An Overview On 1031 Like-Kind Property Exchanges
If you consider yourself a real estate investor who is planning to relinquishing an investment property or exchange it with a new investment property, you must be worried about realizing capital gains. According to the rules defined by the IRS, you must pay the capital gains taxes on the gains from a sale of a property. However, there are ways through which you can decrease your tax liability or even eliminate it altogether. One such way is conducting a 1031 like-kind property exchange.
Defining “Like-Kind” Properties
To qualify for a 1031 exchange and defer the capital gains taxes on your sales proceeds, you must reinvest in a like-kind property. However, the rules related to this exchange do not require you to find a replacement property of the exact same type as relinquished property.
In fact, any property you hold for investment purposes is considered like-kind. Here are some of the examples:
- Unimproved property
- Farm lands
- Improved property
- Commercial buildings
- Industrial property
- Resort property
- Rental property
The only exception to the 1031 exchange rules, however, is that you can not exchange a primary residence. The property must solely be held for investment purposes.
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Like-Kind Personal Property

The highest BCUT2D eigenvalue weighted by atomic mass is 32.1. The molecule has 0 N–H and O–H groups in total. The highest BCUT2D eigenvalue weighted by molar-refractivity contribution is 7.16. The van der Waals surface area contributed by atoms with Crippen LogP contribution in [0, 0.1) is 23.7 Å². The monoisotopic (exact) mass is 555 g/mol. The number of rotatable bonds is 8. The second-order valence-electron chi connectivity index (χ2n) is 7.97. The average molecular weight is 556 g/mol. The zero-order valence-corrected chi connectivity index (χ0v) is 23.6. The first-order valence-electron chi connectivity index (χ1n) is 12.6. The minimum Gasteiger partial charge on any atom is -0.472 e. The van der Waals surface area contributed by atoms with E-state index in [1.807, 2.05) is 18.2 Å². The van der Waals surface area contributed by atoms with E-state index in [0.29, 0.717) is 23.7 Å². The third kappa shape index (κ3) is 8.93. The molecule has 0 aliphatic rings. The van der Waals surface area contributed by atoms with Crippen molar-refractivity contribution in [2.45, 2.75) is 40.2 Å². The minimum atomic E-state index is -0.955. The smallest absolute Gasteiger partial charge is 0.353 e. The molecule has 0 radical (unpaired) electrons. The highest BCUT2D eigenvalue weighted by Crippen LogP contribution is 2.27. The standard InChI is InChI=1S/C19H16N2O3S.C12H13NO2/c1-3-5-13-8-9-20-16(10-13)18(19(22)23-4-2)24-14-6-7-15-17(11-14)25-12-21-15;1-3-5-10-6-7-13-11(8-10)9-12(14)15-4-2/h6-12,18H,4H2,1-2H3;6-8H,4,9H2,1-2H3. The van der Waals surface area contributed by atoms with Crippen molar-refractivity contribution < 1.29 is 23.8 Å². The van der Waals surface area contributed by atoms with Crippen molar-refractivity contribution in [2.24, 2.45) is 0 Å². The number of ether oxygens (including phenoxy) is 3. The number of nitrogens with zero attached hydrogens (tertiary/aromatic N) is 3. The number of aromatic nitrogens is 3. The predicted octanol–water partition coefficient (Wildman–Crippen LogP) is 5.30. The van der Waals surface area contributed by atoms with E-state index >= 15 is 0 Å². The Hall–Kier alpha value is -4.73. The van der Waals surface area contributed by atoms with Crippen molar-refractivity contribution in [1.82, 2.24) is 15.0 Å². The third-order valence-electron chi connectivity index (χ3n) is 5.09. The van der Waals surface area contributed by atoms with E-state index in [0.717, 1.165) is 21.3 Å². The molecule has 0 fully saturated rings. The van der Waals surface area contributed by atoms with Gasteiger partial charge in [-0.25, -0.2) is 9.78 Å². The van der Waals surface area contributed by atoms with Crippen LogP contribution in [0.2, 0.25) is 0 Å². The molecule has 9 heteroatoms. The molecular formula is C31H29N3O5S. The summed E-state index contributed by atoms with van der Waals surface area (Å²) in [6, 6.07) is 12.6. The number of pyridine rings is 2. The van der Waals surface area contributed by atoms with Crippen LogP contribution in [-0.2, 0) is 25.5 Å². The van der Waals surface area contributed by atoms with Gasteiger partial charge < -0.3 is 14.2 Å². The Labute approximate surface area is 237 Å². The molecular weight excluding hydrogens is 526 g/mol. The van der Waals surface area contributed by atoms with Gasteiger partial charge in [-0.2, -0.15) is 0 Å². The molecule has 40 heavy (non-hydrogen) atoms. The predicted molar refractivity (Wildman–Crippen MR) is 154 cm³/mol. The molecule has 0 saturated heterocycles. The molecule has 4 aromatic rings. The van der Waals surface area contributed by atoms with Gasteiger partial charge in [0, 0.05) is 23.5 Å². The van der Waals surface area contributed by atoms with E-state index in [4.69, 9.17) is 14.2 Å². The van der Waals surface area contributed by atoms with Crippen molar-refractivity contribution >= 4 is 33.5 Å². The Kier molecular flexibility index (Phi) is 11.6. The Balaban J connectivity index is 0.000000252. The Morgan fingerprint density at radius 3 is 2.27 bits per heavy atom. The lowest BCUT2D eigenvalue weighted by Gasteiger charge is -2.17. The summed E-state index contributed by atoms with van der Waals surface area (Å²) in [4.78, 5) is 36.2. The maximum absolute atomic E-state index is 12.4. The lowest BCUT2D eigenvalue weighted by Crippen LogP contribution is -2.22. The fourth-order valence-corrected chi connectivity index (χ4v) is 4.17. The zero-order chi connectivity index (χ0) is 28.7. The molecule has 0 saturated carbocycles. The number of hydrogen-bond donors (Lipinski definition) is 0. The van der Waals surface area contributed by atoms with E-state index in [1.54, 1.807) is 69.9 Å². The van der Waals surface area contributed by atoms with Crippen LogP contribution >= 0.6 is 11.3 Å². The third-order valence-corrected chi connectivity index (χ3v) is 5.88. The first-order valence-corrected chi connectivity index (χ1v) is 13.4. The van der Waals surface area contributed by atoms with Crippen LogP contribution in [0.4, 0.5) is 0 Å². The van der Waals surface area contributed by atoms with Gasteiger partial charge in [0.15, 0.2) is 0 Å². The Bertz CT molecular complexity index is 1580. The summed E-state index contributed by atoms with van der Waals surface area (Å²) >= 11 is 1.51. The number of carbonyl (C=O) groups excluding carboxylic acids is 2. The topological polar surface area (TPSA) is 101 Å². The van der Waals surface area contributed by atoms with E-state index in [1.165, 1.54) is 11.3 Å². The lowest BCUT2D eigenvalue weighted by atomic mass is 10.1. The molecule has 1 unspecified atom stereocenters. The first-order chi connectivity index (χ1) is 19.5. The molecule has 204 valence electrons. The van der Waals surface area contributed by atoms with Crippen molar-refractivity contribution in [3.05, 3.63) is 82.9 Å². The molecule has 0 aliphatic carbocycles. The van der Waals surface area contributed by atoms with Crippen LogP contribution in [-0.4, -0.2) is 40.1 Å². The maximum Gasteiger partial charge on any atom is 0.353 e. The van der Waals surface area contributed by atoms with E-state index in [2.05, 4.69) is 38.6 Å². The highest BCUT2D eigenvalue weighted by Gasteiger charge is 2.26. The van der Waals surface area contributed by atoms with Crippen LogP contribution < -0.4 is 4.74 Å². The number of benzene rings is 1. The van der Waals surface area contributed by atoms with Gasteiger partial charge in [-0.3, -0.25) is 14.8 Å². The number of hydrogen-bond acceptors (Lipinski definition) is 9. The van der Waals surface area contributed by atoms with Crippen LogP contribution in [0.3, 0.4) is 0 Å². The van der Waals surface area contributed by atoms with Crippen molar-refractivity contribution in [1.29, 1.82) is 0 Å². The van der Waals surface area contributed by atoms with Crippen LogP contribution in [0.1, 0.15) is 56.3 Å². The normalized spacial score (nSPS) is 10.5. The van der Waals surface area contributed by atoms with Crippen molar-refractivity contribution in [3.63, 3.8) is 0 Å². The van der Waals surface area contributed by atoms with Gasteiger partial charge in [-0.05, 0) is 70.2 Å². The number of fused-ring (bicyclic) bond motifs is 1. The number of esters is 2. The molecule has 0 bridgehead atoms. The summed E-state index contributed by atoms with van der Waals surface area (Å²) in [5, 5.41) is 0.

Personal properties also qualify for 1031 like-kind property exchanges. Though, you can not exchange a personal property with a real estate or vice versa, you can trade one type of personal property to qualify for the like-kind exchange.
To qualify, this personal property must only be “held for product use in a business or trade or for the sole purpose of investing.” Moreover, according to the rules defined by the Standard Industrial Classification Manual, the two items being exchanged must hail from the same asset or product class for tax purpose.
Some examples of personal property that qualify for like-kind exchanges include electronic equipment, gold coins, commercial business equipment etc.
Some Things To Consider
Conducting a 1031 exchange can be a complex process. Therefore, it is recommended to work with a trusted advisor who understands the complexities of the rules surrounding 1031 exchanges. They must also understand rules like the holding period of the property being relinquished, eligible replacement properties and the 1031 exchange timeline.
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